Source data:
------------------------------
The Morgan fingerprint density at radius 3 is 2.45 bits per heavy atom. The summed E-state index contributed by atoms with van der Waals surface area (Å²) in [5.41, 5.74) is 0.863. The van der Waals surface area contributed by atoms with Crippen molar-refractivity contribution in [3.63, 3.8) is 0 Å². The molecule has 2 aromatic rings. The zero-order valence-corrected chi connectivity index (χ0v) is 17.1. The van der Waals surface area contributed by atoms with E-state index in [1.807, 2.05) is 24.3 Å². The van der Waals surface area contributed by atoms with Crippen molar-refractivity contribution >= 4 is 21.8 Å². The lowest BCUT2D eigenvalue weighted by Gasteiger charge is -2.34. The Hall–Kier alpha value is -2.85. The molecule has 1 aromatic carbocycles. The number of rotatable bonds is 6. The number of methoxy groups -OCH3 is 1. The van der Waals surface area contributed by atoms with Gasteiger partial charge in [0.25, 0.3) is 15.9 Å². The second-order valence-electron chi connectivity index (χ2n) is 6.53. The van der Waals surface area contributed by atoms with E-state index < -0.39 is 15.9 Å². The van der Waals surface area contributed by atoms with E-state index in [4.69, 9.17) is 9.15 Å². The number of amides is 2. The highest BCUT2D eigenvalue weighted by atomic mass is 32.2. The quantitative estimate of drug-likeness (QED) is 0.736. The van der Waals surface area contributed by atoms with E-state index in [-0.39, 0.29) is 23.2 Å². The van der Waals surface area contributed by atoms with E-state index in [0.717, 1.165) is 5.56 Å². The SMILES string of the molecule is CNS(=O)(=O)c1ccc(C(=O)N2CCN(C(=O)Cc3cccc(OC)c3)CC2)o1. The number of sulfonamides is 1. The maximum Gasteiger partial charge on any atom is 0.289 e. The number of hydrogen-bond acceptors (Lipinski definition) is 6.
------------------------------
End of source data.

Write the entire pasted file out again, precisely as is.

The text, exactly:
The Morgan fingerprint density at radius 3 is 2.45 bits per heavy atom. The summed E-state index contributed by atoms with van der Waals surface area (Å²) in [5.41, 5.74) is 0.863. The van der Waals surface area contributed by atoms with Crippen molar-refractivity contribution in [3.63, 3.8) is 0 Å². The molecule has 2 aromatic rings. The zero-order valence-corrected chi connectivity index (χ0v) is 17.1. The van der Waals surface area contributed by atoms with E-state index in [1.807, 2.05) is 24.3 Å². The van der Waals surface area contributed by atoms with Crippen molar-refractivity contribution >= 4 is 21.8 Å². The lowest BCUT2D eigenvalue weighted by Gasteiger charge is -2.34. The Hall–Kier alpha value is -2.85. The molecule has 1 aromatic carbocycles. The number of rotatable bonds is 6. The number of methoxy groups -OCH3 is 1. The van der Waals surface area contributed by atoms with Gasteiger partial charge in [0.25, 0.3) is 15.9 Å². The second-order valence-electron chi connectivity index (χ2n) is 6.53. The van der Waals surface area contributed by atoms with E-state index < -0.39 is 15.9 Å². The van der Waals surface area contributed by atoms with E-state index in [4.69, 9.17) is 9.15 Å². The number of amides is 2. The highest BCUT2D eigenvalue weighted by atomic mass is 32.2. The quantitative estimate of drug-likeness (QED) is 0.736. The van der Waals surface area contributed by atoms with E-state index in [-0.39, 0.29) is 23.2 Å². The van der Waals surface area contributed by atoms with E-state index in [0.717, 1.165) is 5.56 Å². The SMILES string of the molecule is CNS(=O)(=O)c1ccc(C(=O)N2CCN(C(=O)Cc3cccc(OC)c3)CC2)o1. The number of sulfonamides is 1. The maximum Gasteiger partial charge on any atom is 0.289 e. The number of hydrogen-bond acceptors (Lipinski definition) is 6.